Logic had his biggest year yet in 2017.
Everybody entered the Billboard 200 at number one, was certified gold within a month, and its "1-800-273-8255" went Top Five pop and led to the rapper's first Grammy nominations.
On the heels of those triumphs, Logic issued the commercial mixtape Bobby Tarantino II the following March -- just before Everybody went platinum -- and in six months struck again with the concluding fourth volume of his Young Sinatra series.
Whereas the first three Sinatra releases were tapes, this one is designated an album, coincidentally the rapper's fourth.
YSIV ties up the series with Logic sounding busier than ever.
That goes for his rapid-fire flow as much as his lack of free time, utilized and referenced early in "Everybody Dies," where he asserts his evident all-purpose approach with "I do it for the boom-bap, the trap, and the radio," and brags about having five albums and a book in the chamber.
At the same time, he acknowledges the "catastrophe"-to-"masterpiece" transition of his life from his humble beginning to stardom.
His hard-fought ascent and dream fulfillment inform much more than that track, most poignant when he zeroes in on his absent-turned-nagging father and vows to break the cycle by being an engaged provider for his future children.
Just as much emotion is felt in "Legacy," in which he portrays the father, child, and mother of a broken family, and in "Street Dreams II," an action-packed adventure that owes more to Kool G Rap than to Nas -- albeit with a twist, and with undervalued producer 6ix as his sidekick.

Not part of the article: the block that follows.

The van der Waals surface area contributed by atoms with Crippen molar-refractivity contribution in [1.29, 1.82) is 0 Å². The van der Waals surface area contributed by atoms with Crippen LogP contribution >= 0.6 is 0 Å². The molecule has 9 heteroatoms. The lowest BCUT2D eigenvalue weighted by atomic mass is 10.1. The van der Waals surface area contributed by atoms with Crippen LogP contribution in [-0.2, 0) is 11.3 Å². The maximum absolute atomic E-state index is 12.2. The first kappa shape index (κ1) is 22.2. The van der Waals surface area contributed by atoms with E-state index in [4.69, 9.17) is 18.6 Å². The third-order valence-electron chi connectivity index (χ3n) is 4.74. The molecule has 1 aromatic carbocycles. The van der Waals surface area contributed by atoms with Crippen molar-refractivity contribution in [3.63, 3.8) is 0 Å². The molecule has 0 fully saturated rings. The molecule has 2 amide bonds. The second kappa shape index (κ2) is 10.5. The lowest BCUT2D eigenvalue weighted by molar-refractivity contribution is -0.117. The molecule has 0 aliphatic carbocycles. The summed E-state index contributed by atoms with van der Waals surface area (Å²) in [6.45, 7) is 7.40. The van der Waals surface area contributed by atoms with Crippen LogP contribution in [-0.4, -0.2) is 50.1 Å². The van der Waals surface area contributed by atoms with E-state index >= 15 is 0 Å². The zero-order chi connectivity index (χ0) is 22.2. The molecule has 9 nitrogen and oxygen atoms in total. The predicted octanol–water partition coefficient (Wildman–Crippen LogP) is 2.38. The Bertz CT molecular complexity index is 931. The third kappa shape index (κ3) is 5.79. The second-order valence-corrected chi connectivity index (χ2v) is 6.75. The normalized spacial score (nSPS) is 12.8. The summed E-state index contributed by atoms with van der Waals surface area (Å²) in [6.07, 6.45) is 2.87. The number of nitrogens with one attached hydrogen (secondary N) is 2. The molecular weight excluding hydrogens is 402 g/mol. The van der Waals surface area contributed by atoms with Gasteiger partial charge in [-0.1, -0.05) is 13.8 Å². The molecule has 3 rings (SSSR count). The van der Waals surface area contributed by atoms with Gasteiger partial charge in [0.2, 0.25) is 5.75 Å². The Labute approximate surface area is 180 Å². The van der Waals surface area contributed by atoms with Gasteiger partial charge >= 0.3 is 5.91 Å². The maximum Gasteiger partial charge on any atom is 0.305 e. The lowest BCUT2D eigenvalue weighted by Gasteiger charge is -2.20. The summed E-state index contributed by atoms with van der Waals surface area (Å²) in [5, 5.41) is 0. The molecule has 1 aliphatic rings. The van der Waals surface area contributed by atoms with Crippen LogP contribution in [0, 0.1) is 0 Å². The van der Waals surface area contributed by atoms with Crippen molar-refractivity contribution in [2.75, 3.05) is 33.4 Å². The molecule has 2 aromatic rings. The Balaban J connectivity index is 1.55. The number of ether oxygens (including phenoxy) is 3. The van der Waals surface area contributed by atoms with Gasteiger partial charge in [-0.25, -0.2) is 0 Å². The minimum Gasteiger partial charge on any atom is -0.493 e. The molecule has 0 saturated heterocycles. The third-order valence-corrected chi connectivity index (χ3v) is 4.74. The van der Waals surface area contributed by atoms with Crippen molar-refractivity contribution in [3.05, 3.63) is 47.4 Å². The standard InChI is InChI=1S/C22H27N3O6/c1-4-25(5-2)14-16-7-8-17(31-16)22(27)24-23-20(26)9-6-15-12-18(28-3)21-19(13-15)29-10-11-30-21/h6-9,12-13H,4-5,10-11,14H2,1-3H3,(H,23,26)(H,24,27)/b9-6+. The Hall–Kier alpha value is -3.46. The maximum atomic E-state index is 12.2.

What comes through most is Logic's self-acknowledged eminence, an abundance of lyrical and sonic references to what he calls "real rap," and an insatiable eagerness.
(This is an album that features the entire Wu-Tang Clan on one track and a public appeal for a Jay-Z collaboration on another.) Listening to Logic can feel like waking up on a Saturday morning and scrolling through a social media feed dominated by one friend who has posts time-stamped between 6:00 and 10:00 from the gym, grocer, park, brunch spot, and bakery (including a gratuitous if eloquent focaccia dis).
In a way, with all its emphasis on over-achievement and a continuous supply of re-recounted autobiographical content, YSIV can be as mind-numbing as the mumble rap Logic rails against, but the proficiency and fervor are indisputable.